A unwanted pregnancy causes a lot of trouble in Casablanca – for title character Sofia, but also for the rest of her family. Meryem Benm'Barek’s self-assured debut is a social thriller catered for Western and Moroccan audiences alike.
Interview by Anton Damen
The film opens with an ominous text: according to Moroccan law, people who have a child out of wedlock can be locked behind bars for up to a year. So to call it a problem when 20-year-old Sofia's water breaks with her family in the dark about her situation – and without a known father – is an understatement. Her niece Lena travels with Sofia to the hospital, but the birth is just the beginning of the mounting problems. Sofia will have to find the father to acknowledge and recognise the child.
SofiaMeryem Benm'Barek IFFR 2019 80′
You can deny a pregnancy for a long time, but not forever. Surprisingly mature feature debut about an unmarried Moroccan girl who suddenly becomes a mother.
Sofia, a Moroccan girl, is 20, unmarried and almost a mother – and didn’t even know she was pregnant. The unexpected birth causes major problems in a country where sex outside marriage is a criminal offence. Powerful feature debut that throws a composed yet sharp light on an unreasonable social system.
At first sight, Sofia might look like a straightforward drama, but in fact this feature debut by Moroccan-French writer-director Meryem Benm'Barek is a clever study in societal hypocrisy. One that feels distinctly like a thriller, without being a thriller. "It is a social thriller," explains Benm'Barek. "I divided the script in two parts. The first part is a very attractive part catered to the Western audience. In the first twenty minutes, I give them all the codes they are already familiar with and that they expect: a young girl, a victim of the patriarchy, a good girl, close to her family. All of a sudden she turns out pregnant and has to find the father, while society is rejecting her. All that is very easy for the Western audience."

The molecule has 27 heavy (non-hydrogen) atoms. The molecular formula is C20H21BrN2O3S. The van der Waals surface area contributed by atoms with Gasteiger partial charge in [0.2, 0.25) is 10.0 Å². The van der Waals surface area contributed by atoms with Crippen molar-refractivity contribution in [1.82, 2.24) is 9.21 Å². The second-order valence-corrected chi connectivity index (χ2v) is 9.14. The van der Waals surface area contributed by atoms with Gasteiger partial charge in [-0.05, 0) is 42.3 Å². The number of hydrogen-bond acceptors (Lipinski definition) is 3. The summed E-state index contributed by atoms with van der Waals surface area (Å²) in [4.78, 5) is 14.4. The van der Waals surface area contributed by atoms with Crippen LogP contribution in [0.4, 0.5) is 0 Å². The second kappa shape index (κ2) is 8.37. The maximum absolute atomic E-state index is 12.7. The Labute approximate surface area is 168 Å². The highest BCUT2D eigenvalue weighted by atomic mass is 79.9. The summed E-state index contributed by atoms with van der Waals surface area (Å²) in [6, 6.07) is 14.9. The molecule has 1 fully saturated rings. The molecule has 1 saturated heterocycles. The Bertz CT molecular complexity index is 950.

"But when we find the father after twenty minutes, we enter in the real topic of the film. Which is: the class struggle and the social fracture that divides Morocco. To me that inequality is the base of all the issues we have in Morocco. My goal was to make viewers understand how the society in Morocco works. I needed an attractive story as a means, but it's just a set-up. Step by step we are entering the real story to get an understanding of the complexity of the situation."
“My goal was to make viewers understand how Moroccan society works. I needed an attractive story as a means, but it's just a set-up.” – Writer-director Meryem Benm'Barek
The complexity means that not everything is as it appears to be at first sight. "Something that really hit me are the representations of Arab women in cinema. They are always portrayed as the victims of the patriarchy. But Morocco is a matriarchal society too. I also show in the film that the effects of the patriarchy aren’t confined to women. Men also suffer. With Sofia I wanted to show a different character: that of an Arab woman who refuses victimhood. Some viewers see her as a manipulative character. For me, she is not. Sofia is just playing the cards she has been dealt. The story is not a criticism of her, but of the system."
It was also a conscious decision not to make the main character too likeable. "I wanted to break with this image that women on screen have to be pretty, sweet, nice. During the development of the screenplay, the constant feedback from the script committee was that the main character was not sympathetic enough. "The comment was: you have to work on that." But did she listen? "No! What's happening to her is awful, she has a right to act the way does."
As someone who lives in two cultures – in the summer months in Paris, in winter time in Morocco – Benm'Barek is perhaps more aware than others how her films plays on different sides. "The way I wrote the script was very mathematical. All throughout the writing, the shooting and the editing processes I had this notion on my mind that I didn't want to feed into Western expectations and I didn't want to feed into Moroccan wishes. The Western audiences expect you to paint a picture of exoticism, while the Moroccan public wants you to provide them with a beautiful image of the country, as a tourist destination. So the question that was on my mind the whole time, was: is this fair, or not?"
Photo in header: Still: Sofia